In the lead-up to his third studio album, 'Return of the King,' Tumi Molekane reflects on 10 years in hip-hop.
For 10 years now Johannesburg-based emcee Tumi Molekane has been putting pen to paper and prose to performance. From his debut album Music From My Good Eye and his time with The Volume, to perfecting his solo act and selling out New York City's historic Apollo Theater, Tumi has undoubtedly earned the right to call himself hip-hop royalty. In the lead-up to the Return of the King (Tumi's third studio album), we checked in with the controversial wordsmith to talk identity, legacy, and iconic images from throughout his decade-spanning career.
Shiba for Okayafrica: Who is Tumi Molekane in the world, when no one is listening?
Tumi Molekane: A father, a husband, a son, an entrepreneur, a visionary, a leader, a king.
OKA: How does that version of yourself parallel the public’s various ideas of you, especially in conjunction with the release of "In Defence of My Art" and subsequently Mr Nice Guy?
Tumi: Through the art I produce. I don't put on a mask or switch on a swag or dress up in a hip-hop suit. I speak from the position you might hear a vet or a doctor speak from, a member of a community with a different gift.
OKA: Your words, which clearly you have to choose carefully now more than ever, have reached academics (like, Professor Adam Haupt analyzing "76" in his book Stealing Empire), heads and even your daughter’s ears. Isn’t that a lot for one person to negotiate in one’s head? Can you tell us the beauty and the curse of something like that being your life?
Tumi: The beauty is I am a considered and highly conscious human being. One is acutely aware of pain, joy, discomfort, love and hate. The darker side to that is one can become shackled by this knowledge, harder to be impulsive, move lightly, freely. It can frustrate the child in you.
OKA: 140 characters or less doesn’t seem fair, so let’s get into it a bit more. Tell us about what the goal was behind "In Defence Of My Art." Even if the mark was missed, give us the grit on your attempt to comment on the violence, the misogyny, the tribalism and all of what makes SA what it is today.
Tumi: We wanted to reflect the gun culture that extends from freedom fighters loving their instruments to boers who fought the British and feel the same. I held an AK47 years before I held a toy gun, I could tell you that Rambo's gun was an R1 and that MR T's preferred weapon was the Uzi not because of television but because my mum would routinely tell me these things. I gained most of my black consciousness awakening through the stories of patriarchs, men who fought other men and disregarded their women's rights, people who became the very ills they sought to eradicate. I live in a rape country. Where most of my female friends and family are victims of violence. I have been a cheat, a dog, a chauvinist more times than I have been checked for it. I know powerful women who fight other women for their men. This is the motif we presented. There are other subtleties that I haven't spoken on but this as well as Kyle's [Kyle Lewis] edgy and race visual style informed the video. Also, I might add, it's very disappointing to have to explain an explanation.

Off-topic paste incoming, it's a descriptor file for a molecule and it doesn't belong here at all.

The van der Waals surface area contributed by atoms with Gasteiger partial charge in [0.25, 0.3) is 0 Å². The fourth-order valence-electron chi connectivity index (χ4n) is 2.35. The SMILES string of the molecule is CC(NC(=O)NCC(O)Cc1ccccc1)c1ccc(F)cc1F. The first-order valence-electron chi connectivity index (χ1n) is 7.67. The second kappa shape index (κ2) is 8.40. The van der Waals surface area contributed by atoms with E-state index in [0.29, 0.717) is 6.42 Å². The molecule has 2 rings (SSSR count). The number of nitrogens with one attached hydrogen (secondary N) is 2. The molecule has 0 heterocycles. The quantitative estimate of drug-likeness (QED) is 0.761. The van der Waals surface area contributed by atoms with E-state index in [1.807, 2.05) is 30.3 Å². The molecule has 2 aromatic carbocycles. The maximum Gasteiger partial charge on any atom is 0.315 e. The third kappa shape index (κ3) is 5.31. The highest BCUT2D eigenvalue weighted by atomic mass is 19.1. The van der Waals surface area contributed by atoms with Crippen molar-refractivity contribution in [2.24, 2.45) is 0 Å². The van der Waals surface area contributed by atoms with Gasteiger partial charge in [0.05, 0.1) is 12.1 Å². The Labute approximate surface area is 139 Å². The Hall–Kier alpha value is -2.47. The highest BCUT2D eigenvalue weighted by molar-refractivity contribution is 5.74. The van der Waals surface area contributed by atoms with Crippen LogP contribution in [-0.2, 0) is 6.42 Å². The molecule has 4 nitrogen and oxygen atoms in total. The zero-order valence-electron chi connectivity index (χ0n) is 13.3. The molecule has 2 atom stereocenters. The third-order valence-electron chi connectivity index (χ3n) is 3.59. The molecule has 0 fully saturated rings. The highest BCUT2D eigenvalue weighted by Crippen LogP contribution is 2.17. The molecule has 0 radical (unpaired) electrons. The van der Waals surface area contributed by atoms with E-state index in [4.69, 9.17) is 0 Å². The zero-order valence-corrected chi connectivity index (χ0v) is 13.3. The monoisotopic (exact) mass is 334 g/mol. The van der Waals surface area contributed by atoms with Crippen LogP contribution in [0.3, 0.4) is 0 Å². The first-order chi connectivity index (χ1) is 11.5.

OKA: What would you want to ask someone who's just heard your music for the first time?
Tumi: “How does it make you feel?”
OKA: At one point Madala Kunene was booed off stage at a concert because the crowd wanted Culoe De Song, Meanwhile, folks online think they can say we should stop caring about Lauryn Hill. What are your thoughts on music becoming something for the people rather than for the artist him/herself and that dynamic between audiences and artists of a shared experience like music?
Tumi: I think it's an interesting phenomenon, one that I am sure didn't start recently. I think a vanguard is still important, Madala Kunene is the tree from which a talent such as Culoe picks from. The problem I think might be that the two aren't in a cultural landscape where they can coexist. I mean I am sure they can, it's as easy as Culoe inviting him on stage but for them to present their respective creations, those spaces are quickly disappearing. Also there is the issue of what do we do with a Madala Kunene who doesn't have the space anymore, cuz Culoe doesn't have that problem. I think we treasure a Madala by creating systems that promote and support the passing down of his genius.
OKA: In all your 10 years, what has been the most difficult challenge to overcome?
Tumi: Relationship management. It's a highly self-absorbed life and it can make you turn everyone into an audience even your kids. It needs you to keep emotionally intelligent people around you.
>>>Click through for pt. 2 of our interview + 10 photos hand-selected by Tumi